Ty Alper

Ty Alper Remains Wary of Ohio’s One-Drug Execution Method

ABC News, December 7, 2009 by Arianna De Vogue and Dennis Powell

Alper still sees problems with the system. “Ohio still hasn’t solved the problem of IV access, and given Ohio’s difficulty in accessing inmates’ veins that remains a serious concern. Our main concern is that if they can’t establish IV access then they have to use the back up plan which is a complete unknown.”

Ty Alper Backs Revised Lethal Injection Procedure

-KPTM-TV Fox 42, November 16, 2009 by Meghan Youker

“I don’t think any state wanted to be the first to get rid of a practice that they’ve been clinging to for years, but now that Ohio has said we’re going to do this, we’re going to make executions more humane, I would hope that Nebraska officials would take a serious look at that and do the same,” Alper said.

-KETV Omaha, November 16, 2009 by Andrew Ozaki

“Six out of the last 11 people executed in California were likely awake and conscious as the excruciatingly painful potassium chloride entered their veins,” said Ty Alper.

-Omaha World-Herald, November 17, 2009 by Paul Hammel

“They’ve been sentenced to death. They weren’t sentenced to torture,” said Ty Alper, associate director of the Death Penalty Clinic.

-The Cleveland Plain Dealer, November 23, 2009 by Aaron Marshall

“I think this is something that is pretty well accepted,” he said. “It’s very similar to the way that animals are euthanized—there’s been a lot of testimony about it, and the effects of the anesthetic are pretty well known.”

Ty Alper Commends Ohio’s New One Drug Lethal Injection Procedure

-The New York Times, November 13, 2009 by Ian Urbina

“The hope is that other states will realize that there is no need to paralyze inmates before executing them,” he said, “and that, in fact, doing so risks a horribly torturous execution.”

-The Associated Press, November 14, 2009 by Julie Carr Smyth

“This is a significant step forward,” said Ty Alper, associate director of the Death Penalty Clinic…. “Paralyzing inmates before executing them — so we can’t tell whether they are suffering — is a barbaric practice, and Ohio should be commended for stopping it.”

-Toledo Blade, November 14, 2009 by Jim Provance

“Ohio had said that everything was on the table, and getting rid of the second two drugs is something that lawyers have recommended many times in other cases,” said Ty Alper.

-Delaware Online, November 15, 2009 by Andrew Welsh-Huggins

“If tomorrow every death-penalty state got rid of the second two drugs in their protocols, certainly the Eighth Amendment concerns would be significantly alleviated,” said Ty Alper.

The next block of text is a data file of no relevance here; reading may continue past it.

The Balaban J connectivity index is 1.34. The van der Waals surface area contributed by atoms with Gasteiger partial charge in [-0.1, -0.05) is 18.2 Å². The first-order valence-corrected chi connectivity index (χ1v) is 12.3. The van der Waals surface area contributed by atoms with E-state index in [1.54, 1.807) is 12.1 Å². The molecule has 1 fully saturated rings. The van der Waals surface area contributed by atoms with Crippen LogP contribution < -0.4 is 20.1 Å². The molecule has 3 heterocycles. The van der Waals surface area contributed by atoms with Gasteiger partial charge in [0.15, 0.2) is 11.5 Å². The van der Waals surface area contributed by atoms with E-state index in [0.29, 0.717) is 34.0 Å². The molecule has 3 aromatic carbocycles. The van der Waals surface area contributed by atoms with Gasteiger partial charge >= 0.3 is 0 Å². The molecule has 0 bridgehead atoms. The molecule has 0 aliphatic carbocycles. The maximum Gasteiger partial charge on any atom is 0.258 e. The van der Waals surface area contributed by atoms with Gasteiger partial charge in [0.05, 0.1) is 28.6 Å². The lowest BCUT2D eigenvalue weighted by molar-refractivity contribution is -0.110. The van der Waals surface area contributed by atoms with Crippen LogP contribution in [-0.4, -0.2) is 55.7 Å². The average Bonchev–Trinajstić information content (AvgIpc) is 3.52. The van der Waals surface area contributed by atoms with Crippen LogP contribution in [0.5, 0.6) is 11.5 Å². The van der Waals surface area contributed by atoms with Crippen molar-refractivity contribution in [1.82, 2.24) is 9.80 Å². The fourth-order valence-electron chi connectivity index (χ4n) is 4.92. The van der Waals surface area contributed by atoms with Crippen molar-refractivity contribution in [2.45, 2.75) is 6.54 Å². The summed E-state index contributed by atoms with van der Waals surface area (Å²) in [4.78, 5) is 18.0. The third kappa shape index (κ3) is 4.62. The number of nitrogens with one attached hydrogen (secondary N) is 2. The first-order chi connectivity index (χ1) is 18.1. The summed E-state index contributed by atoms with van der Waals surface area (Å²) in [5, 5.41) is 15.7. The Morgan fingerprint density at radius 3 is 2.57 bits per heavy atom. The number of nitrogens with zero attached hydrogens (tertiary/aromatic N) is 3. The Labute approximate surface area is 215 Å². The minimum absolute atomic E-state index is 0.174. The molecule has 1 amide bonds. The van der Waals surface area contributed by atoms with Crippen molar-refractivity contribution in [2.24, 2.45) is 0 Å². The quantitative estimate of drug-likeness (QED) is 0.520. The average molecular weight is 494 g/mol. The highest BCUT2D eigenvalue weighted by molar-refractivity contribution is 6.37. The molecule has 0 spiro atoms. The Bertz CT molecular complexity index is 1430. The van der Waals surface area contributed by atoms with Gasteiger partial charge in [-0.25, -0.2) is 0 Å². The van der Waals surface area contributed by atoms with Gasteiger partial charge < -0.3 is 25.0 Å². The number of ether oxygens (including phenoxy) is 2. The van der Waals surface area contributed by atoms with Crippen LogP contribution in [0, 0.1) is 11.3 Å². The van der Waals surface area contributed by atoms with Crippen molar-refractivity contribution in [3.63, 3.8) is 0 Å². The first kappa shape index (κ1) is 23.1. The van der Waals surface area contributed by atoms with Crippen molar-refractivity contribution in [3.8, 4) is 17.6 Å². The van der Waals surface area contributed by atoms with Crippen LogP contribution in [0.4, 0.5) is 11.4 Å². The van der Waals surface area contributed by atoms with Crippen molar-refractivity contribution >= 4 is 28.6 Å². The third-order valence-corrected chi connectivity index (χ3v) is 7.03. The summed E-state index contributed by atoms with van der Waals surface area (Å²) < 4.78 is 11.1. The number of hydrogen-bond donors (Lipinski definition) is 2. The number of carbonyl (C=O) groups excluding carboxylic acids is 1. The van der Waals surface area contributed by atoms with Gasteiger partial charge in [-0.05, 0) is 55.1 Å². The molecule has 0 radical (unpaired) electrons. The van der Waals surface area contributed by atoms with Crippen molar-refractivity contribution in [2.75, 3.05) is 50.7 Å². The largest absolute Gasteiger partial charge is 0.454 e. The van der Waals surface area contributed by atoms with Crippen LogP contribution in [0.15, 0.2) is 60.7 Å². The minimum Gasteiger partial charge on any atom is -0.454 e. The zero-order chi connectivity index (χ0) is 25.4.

Ty Alper Underscores Lawyers’ Obligation to Death Row Clients

The Daily Beast, October 28, 2009 by Ben Crair

“Though willing to use any legal means to stop their clients’ executions, these lawyers nevertheless have an additional obligation to seek a humane execution for their clients should that become an inevitability,” Alper wrote in his extensive look at the role of physicians in lethal injections.”

Ty Alper Believes Ohio’s Lethal Injection Mishap Could Happen in California

-Dayton Daily News, September 19, 2009 by Tom Beyerlein

Ty Alper, associate director of the Death Penalty Clinic … said, “I think what happened with Mr. Broom should give no one confidence in the process or the people. Mr. Broom had to help them. I mean, the whole thing is kind of ghoulish.”

-KTVU, September 23, 2009 by Rita Williams

“There’s no reason to think what happened in Ohio cannot happen in California. The lethal injection protocols that the state has proposed using in California have no provisions for what will happen, what prison officials are supposed to do, if they can’t obtain access to an inmate’s veins…. We should care because we have a constitution that requires that executions are humane.”

Ty Alper Condemns California’s Lethal Injection Procedures

San Jose Mercury News, June 27, 2009 by Ty Alper

Some Californians believe that inmates should suffer the same painful death that they inflicted on their victims. We cannot deny the grief and rage that accounts for these emotions, but the Constitution requires humane executions. It is time to abandon a drug that has been used to torture both people and animals, and has been rejected by veterinary and animal welfare communities for decades.

Ty Alper Clarifies Lethal Injection Controversy

Nurse.com, June 2, by Barbara Kirchheimer

“Nobody disputes that if the three-drug formula works to perfection, inmates should be completely anesthetized and deeply unconscious at the time they’re paralyzed and killed by the potassium chloride,” says Ty Alper…. “But by paralyzing the inmate, it’s hard for anyone except someone who’s highly trained to know about anesthetic depth, to know whether the inmate is truly unconscious or not, so we don’t know how many lethal injection executions have been terribly botched.”